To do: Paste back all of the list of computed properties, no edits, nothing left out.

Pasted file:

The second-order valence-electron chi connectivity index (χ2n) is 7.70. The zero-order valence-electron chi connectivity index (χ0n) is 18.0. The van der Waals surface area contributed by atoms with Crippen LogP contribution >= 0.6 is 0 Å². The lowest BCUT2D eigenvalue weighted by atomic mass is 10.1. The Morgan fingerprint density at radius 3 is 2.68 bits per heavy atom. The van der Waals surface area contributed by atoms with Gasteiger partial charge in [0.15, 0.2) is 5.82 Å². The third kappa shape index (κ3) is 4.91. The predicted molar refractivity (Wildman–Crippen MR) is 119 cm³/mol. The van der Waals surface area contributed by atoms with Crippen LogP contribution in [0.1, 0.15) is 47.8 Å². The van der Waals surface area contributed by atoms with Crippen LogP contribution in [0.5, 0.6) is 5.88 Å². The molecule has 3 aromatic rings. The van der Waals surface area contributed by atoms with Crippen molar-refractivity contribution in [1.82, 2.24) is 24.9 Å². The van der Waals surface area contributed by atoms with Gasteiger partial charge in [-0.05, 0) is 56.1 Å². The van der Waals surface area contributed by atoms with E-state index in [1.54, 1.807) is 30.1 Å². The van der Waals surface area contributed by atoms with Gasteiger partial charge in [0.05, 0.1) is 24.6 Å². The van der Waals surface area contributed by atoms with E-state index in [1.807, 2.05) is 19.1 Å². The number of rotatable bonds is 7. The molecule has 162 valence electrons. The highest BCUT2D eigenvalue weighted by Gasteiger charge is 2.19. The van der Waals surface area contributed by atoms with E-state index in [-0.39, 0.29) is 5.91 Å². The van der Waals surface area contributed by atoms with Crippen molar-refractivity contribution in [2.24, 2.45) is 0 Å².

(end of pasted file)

The second-order valence-electron chi connectivity index (χ2n) is 7.70. The zero-order valence-electron chi connectivity index (χ0n) is 18.0. The van der Waals surface area contributed by atoms with Crippen LogP contribution >= 0.6 is 0 Å². The lowest BCUT2D eigenvalue weighted by atomic mass is 10.1. The Morgan fingerprint density at radius 3 is 2.68 bits per heavy atom. The van der Waals surface area contributed by atoms with Gasteiger partial charge in [0.15, 0.2) is 5.82 Å². The third kappa shape index (κ3) is 4.91. The predicted molar refractivity (Wildman–Crippen MR) is 119 cm³/mol. The van der Waals surface area contributed by atoms with Crippen LogP contribution in [0.1, 0.15) is 47.8 Å². The van der Waals surface area contributed by atoms with Crippen LogP contribution in [0.5, 0.6) is 5.88 Å². The molecule has 3 aromatic rings. The van der Waals surface area contributed by atoms with Crippen molar-refractivity contribution in [1.82, 2.24) is 24.9 Å². The van der Waals surface area contributed by atoms with Gasteiger partial charge in [-0.05, 0) is 56.1 Å². The van der Waals surface area contributed by atoms with E-state index in [1.54, 1.807) is 30.1 Å². The van der Waals surface area contributed by atoms with Gasteiger partial charge in [0.05, 0.1) is 24.6 Å². The van der Waals surface area contributed by atoms with E-state index in [1.807, 2.05) is 19.1 Å². The number of rotatable bonds is 7. The molecule has 162 valence electrons. The highest BCUT2D eigenvalue weighted by Gasteiger charge is 2.19. The van der Waals surface area contributed by atoms with E-state index in [-0.39, 0.29) is 5.91 Å². The van der Waals surface area contributed by atoms with Crippen molar-refractivity contribution in [2.24, 2.45) is 0 Å².